Lord Renton

My Lords, although the review is confidential and is not a public inquiry, is the noble Lord aware that this case has caused great public anxiety and, therefore, that the conclusions of the review should be made public?

Lord Bach

My Lords, indeed, I am. We absolutely accept that there is great public concern about these issues, but it does not always follow that the best way to deal with that public concern is through a public inquiry, which we all know from bitter experience can sometimes take an enormous amount of time and can cut across police investigations and perhaps, in this case, one of the coroners' inquests. The noble Lord will be pleased to hear me repeat that the findings of Nicholas Blake QC and the MoD's response will be made public.

Lord Laming

My Lords, in the light of the deep concern felt and the earlier reviews, would the noble Lord consider that it might be in the interests not only of families but also of the Army and its well earned good reputation, for there to be a public inquiry with precise and clearly defined terms of reference?

Lord Bach

My Lords, I know both the noble Lord's interest in these matters from the last time they were raised in this House and, of course, his great experience. No, on balance we do not feel that that would be the right course in this case. It would be difficult to lay down the precise considerations that a public inquiry would be asked to look at. The great danger with a public inquiry—and we have not rejected the idea of a public inquiry altogether—about which we worry, and the House should worry, is the length of time that it would take before it reached its conclusions.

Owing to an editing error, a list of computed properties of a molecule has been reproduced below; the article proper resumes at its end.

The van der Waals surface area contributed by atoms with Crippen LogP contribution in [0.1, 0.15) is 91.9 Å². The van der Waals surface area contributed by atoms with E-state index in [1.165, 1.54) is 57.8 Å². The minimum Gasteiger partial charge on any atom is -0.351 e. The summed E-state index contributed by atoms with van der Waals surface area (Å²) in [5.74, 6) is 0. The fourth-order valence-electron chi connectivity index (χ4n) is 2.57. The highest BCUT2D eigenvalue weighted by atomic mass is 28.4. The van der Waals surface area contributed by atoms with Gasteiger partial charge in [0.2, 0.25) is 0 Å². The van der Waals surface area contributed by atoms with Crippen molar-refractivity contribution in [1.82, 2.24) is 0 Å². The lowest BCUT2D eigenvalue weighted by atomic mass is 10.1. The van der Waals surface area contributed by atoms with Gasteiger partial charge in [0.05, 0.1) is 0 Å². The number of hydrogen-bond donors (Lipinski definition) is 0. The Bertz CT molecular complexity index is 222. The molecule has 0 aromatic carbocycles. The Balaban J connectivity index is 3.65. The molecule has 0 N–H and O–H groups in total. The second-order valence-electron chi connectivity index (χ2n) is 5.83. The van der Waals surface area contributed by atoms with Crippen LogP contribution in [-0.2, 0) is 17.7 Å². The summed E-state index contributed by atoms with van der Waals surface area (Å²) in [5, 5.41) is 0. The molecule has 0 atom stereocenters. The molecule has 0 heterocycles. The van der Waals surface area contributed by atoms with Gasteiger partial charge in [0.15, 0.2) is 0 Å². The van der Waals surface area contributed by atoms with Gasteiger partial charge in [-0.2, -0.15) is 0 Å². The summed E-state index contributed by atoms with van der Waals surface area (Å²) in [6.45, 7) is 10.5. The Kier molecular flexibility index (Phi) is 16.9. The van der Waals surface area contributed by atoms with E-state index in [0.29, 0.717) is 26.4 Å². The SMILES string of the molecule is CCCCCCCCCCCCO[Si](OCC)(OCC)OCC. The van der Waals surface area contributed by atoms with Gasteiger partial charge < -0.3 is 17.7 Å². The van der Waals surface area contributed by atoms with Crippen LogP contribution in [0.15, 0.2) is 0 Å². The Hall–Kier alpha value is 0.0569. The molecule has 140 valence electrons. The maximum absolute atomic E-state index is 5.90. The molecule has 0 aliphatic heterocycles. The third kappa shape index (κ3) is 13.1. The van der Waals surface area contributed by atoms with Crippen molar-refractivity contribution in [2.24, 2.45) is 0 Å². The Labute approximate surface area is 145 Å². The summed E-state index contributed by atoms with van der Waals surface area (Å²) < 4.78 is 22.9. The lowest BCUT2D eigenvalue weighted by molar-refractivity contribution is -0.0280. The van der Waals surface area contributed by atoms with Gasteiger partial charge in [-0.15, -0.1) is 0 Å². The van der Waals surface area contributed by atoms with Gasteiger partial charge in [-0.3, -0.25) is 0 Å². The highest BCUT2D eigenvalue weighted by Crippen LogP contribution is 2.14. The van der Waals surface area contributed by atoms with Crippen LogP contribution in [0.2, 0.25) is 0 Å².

Lord Peston

My Lords, I fully understand, and am largely persuaded by, what my noble friend said. He said that the report will be published, but will it include all the evidence or shall we be asked to accept the report without seeing the evidence?

Lord Bach

My Lords, it will be largely a matter for Nicholas Blake QC, who is conducting the review, to decide whether he takes evidence in the form of a public inquiry, which is different. He will want as much information—some of it confidential and some not— to be given to him by those who have a real interest in this issue. I am afraid that I cannot answer my noble friend's question about whether everything that is said to Nicholas Blake QC will be published.

Viscount Slim

My Lords, while I take the noble Lord's point about the sense of holding the inquiry in confidence, there has been much talk in the press and the media about the non-commissioned officers in this case, but where are the officers? From the commanding officer downwards, an officer is responsible. There has been no mention anywhere of officers. Surely a young officer with a platoon with four dead men has a lot to answer for. We were always taught to know our platoon and our men better than their mothers. What is happening?

Lord Bach

My Lords, as always, the noble Viscount asks a pertinent question. Perhaps I may remind him that these four absolutely tragic deaths occurred over a period of seven years—probably not under one officer or even two. But in the review that he is to undertake and report on within six months, I am certain that Mr Blake will have very much in mind the noble Viscount's question.